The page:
(A republication of my original article at PlayThePast )
Routledge released my new book, Gaming the Past: Using Video Games to Teach Secondary History May 16th. I’m very excited for its release as, to my knowledge, it is the only book of its kind anywhere: a practical guidebook taking history and social studies teachers through all the steps of designing and implementing lessons and units using simulation games: selecting games, planning lessons, managing classes, and designing activities and assessments. Although its core audience is high school history teachers, educators at the middle school and college level, will, I believe, find the book useful. Play the Past was kind enough to ask me to spread the word on their site, and so, I’ll take the space to explain how I got to Gaming the Past and why it’s important.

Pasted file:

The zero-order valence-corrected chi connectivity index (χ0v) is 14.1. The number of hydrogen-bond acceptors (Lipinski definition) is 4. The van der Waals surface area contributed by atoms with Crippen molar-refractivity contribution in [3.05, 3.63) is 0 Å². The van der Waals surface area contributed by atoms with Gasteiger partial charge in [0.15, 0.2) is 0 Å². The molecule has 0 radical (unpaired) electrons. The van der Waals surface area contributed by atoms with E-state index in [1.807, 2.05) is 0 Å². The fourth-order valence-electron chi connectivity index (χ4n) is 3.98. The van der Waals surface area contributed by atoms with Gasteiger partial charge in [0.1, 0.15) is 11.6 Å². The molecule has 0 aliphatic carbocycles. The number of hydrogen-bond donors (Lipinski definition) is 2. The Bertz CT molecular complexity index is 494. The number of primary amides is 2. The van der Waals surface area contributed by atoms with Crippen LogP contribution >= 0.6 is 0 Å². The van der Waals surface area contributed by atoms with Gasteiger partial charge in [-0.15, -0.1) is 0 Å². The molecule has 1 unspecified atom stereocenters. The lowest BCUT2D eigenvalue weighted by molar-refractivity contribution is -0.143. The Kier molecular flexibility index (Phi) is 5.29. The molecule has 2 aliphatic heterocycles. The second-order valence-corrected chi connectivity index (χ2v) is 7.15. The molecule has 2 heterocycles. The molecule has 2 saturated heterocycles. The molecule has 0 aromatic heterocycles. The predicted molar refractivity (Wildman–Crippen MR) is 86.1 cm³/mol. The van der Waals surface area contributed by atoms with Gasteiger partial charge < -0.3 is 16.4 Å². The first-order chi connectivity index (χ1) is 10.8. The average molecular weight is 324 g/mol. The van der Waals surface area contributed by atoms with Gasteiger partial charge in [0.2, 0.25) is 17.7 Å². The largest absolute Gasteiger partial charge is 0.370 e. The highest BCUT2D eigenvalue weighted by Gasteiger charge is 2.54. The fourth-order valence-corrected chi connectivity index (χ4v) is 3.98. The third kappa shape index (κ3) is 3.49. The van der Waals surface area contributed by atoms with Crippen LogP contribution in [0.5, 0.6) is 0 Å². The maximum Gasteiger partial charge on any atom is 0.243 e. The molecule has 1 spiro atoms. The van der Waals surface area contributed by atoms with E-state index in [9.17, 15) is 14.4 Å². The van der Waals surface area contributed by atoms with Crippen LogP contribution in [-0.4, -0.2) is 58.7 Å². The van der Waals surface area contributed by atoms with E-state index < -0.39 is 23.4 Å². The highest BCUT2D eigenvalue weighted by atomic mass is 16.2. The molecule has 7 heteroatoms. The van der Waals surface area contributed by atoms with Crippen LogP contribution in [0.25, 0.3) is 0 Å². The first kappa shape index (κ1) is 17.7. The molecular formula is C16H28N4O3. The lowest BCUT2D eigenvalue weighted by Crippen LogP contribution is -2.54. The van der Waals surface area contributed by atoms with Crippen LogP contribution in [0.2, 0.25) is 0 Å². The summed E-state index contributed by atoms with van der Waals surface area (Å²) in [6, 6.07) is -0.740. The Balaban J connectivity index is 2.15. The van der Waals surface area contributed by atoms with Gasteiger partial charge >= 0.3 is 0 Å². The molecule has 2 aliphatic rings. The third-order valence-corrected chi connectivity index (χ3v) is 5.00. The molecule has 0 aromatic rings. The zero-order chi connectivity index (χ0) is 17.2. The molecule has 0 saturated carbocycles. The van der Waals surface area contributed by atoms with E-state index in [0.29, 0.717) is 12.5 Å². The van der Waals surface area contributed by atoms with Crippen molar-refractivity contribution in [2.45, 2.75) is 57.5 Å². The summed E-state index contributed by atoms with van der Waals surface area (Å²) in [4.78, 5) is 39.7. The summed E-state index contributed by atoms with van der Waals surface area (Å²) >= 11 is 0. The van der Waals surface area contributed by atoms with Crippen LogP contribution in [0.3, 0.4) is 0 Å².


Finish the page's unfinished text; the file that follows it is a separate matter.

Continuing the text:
I began teaching high school history immediately after I finished my Ph.D. at Ohio State (2000). In those days I was teaching at a boarding school for boys who had not yet succeeded at academics. Simulations of the pen-and-paper variety quickly became part of my repertoire. Somehow there was a world of difference between asking students to list the features of Soviet propaganda in the early years and having them pretend to be Soviet propaganda ministers designing their own campaign. I was dabbling back then (I like to call it experimenting now), but I found that simulations gripped students in a way few other instructional strategies could. When I relocated to Cincinnati Country Day School in 2002, a new world opened for me. Country Day was the first independent school (probably the first school) to implement a 1-to-1 laptop program for its students, grades 5-12. Equally as important, it’s simply an amazing place built on a terrific student body and faculty. Over the next few years I explored the effective use of computers in the classroom as research and note-taking tools, learning from my colleagues and trying out my own ideas. I continued to play with tabletop simulations along the way and began to experiment with video games, first using Civilization III in the class, then Rome: Total War.